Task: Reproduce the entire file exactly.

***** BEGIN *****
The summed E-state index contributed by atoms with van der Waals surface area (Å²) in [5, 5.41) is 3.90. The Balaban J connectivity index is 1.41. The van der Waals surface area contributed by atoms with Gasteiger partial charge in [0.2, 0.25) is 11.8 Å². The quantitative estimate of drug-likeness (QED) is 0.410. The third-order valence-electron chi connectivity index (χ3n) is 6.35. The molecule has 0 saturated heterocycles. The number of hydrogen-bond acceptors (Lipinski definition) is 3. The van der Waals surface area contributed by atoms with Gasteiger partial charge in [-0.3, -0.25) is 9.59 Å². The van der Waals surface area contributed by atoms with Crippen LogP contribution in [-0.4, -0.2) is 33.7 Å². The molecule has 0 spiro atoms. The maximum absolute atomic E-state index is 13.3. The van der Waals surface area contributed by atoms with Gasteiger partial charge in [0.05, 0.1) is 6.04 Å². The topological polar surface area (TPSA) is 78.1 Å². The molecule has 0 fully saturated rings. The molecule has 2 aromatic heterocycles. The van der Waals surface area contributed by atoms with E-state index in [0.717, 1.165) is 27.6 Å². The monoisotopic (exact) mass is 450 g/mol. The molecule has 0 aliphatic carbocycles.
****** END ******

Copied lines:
The summed E-state index contributed by atoms with van der Waals surface area (Å²) in [5, 5.41) is 3.90. The Balaban J connectivity index is 1.41. The van der Waals surface area contributed by atoms with Gasteiger partial charge in [0.2, 0.25) is 11.8 Å². The quantitative estimate of drug-likeness (QED) is 0.410. The third-order valence-electron chi connectivity index (χ3n) is 6.35. The molecule has 0 saturated heterocycles. The number of hydrogen-bond acceptors (Lipinski definition) is 3. The van der Waals surface area contributed by atoms with Gasteiger partial charge in [-0.3, -0.25) is 9.59 Å². The van der Waals surface area contributed by atoms with Crippen LogP contribution in [-0.4, -0.2) is 33.7 Å². The molecule has 0 spiro atoms. The maximum absolute atomic E-state index is 13.3. The van der Waals surface area contributed by atoms with Gasteiger partial charge in [0.05, 0.1) is 6.04 Å². The topological polar surface area (TPSA) is 78.1 Å². The molecule has 0 fully saturated rings. The molecule has 2 aromatic heterocycles. The van der Waals surface area contributed by atoms with E-state index in [0.717, 1.165) is 27.6 Å². The monoisotopic (exact) mass is 450 g/mol. The molecule has 0 aliphatic carbocycles.